If you doubt the ability of scents to set a mood, Sriqui cites a 2005 study in Japan — conducted by Takasago, Japan’s largest producer of fragrances, so, yes, it had a vested interest in the survey’s outcome. Those who worked on computers made 54 percent fewer typing errors when they smelled lemon, 33 percent less using jasmine and 20 percent less using lavender in the air.

Before the class was over, Sriqui also issued a few tips and safety precaution­s.

The first time you light a candle, you should let it burn until the entire surface has melted. If you don’t, wax will melt down in the center, leaving a deep tunnel without ever really melting the wax along the sides.

Each time you light your candle, snip off any burnt wick that’s left so you don’t add soot to the air. Don’t burn a candle more than two hours at a time, and never let a candle burn unattended. Safety first, of course.

 ?? Steve Gonzales photos / Houston Chronicle ?? Candle-making workshop participan­ts mix their unique fragrance at Neiman Marcus.
Steve Gonzales photos / Houston Chronicle Candle-making workshop participan­ts mix their unique fragrance at Neiman Marcus.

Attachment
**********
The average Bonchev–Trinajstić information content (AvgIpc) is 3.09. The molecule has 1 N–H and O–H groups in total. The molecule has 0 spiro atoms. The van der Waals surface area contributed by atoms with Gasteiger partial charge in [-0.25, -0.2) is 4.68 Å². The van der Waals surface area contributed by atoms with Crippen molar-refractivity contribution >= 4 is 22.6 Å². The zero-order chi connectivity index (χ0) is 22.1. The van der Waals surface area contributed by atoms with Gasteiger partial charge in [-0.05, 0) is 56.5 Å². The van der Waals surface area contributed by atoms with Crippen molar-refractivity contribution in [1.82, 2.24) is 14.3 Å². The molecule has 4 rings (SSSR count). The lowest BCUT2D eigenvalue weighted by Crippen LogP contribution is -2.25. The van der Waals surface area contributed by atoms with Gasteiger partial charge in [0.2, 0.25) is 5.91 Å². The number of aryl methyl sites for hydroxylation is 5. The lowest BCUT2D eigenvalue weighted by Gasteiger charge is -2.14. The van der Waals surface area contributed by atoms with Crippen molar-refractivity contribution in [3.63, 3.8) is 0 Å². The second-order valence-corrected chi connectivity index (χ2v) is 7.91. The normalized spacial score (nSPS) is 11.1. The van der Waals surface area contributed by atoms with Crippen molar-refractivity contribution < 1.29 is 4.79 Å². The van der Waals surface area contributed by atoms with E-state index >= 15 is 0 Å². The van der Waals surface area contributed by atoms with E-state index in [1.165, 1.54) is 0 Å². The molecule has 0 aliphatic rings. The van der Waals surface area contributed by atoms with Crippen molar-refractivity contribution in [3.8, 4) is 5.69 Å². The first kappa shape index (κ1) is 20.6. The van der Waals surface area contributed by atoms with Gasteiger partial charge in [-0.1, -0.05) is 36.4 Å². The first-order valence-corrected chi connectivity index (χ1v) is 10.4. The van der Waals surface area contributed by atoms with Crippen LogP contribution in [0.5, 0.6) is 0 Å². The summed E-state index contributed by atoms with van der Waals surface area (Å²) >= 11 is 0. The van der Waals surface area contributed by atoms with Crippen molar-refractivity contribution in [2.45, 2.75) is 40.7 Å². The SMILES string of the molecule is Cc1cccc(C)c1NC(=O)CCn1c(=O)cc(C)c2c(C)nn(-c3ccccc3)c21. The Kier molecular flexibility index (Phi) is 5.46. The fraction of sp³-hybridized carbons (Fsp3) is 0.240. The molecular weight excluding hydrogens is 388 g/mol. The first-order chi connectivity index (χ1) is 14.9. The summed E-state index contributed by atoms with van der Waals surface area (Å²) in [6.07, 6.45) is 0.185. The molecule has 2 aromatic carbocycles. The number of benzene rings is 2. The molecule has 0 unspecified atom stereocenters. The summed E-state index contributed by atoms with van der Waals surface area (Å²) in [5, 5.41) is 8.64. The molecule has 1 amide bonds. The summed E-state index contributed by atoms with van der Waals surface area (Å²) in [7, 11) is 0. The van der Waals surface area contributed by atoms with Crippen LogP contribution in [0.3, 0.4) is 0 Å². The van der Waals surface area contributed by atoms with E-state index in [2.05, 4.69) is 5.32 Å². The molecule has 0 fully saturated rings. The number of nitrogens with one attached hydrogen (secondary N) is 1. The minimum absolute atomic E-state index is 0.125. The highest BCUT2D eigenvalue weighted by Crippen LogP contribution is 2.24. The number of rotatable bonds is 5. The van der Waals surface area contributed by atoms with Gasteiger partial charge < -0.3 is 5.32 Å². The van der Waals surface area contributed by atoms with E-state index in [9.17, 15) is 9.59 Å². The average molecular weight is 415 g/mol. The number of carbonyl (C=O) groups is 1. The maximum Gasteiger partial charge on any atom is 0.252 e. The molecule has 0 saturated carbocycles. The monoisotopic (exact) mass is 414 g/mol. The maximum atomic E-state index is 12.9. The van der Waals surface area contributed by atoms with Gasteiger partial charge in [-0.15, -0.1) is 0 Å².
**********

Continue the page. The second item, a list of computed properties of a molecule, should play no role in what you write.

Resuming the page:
??  ?? A workshop participan­t pours his fragrant wax.
A workshop participan­t pours his fragrant wax.
 ?? Steve Gonzales photos / Houston Chronicle ?? Kathy French, left, and her daughter Kasey choose fragrances during a candle-making workshop led by Garden State Candles founder Maya Sriqui at Neiman Marcus.
Steve Gonzales photos / Houston Chronicle Kathy French, left, and her daughter Kasey choose fragrances during a candle-making workshop led by Garden State Candles founder Maya Sriqui at Neiman Marcus.
 ??  ?? Sriqui uses natural fragrances when creating her soy-based candles.
Sriqui uses natural fragrances when creating her soy-based candles.